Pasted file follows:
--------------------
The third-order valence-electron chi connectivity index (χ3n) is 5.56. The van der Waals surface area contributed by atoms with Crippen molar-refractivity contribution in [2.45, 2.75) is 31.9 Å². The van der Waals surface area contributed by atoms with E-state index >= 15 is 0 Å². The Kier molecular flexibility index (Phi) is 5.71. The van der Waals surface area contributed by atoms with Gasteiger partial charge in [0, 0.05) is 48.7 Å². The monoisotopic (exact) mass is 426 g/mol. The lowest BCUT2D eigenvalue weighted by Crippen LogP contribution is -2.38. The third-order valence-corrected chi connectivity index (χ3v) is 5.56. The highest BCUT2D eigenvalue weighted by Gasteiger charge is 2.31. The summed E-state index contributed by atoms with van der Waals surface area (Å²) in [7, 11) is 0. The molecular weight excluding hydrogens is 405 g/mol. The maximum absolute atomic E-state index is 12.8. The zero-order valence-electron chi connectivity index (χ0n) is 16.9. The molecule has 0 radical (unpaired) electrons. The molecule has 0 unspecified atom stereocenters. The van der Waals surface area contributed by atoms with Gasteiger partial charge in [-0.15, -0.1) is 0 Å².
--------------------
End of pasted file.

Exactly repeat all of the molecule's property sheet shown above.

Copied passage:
The third-order valence-electron chi connectivity index (χ3n) is 5.56. The van der Waals surface area contributed by atoms with Crippen molar-refractivity contribution in [2.45, 2.75) is 31.9 Å². The van der Waals surface area contributed by atoms with E-state index >= 15 is 0 Å². The Kier molecular flexibility index (Phi) is 5.71. The van der Waals surface area contributed by atoms with Gasteiger partial charge in [0, 0.05) is 48.7 Å². The monoisotopic (exact) mass is 426 g/mol. The lowest BCUT2D eigenvalue weighted by Crippen LogP contribution is -2.38. The third-order valence-corrected chi connectivity index (χ3v) is 5.56. The highest BCUT2D eigenvalue weighted by Gasteiger charge is 2.31. The summed E-state index contributed by atoms with van der Waals surface area (Å²) in [7, 11) is 0. The molecular weight excluding hydrogens is 405 g/mol. The maximum absolute atomic E-state index is 12.8. The zero-order valence-electron chi connectivity index (χ0n) is 16.9. The molecule has 0 radical (unpaired) electrons. The molecule has 0 unspecified atom stereocenters. The van der Waals surface area contributed by atoms with Gasteiger partial charge in [-0.15, -0.1) is 0 Å².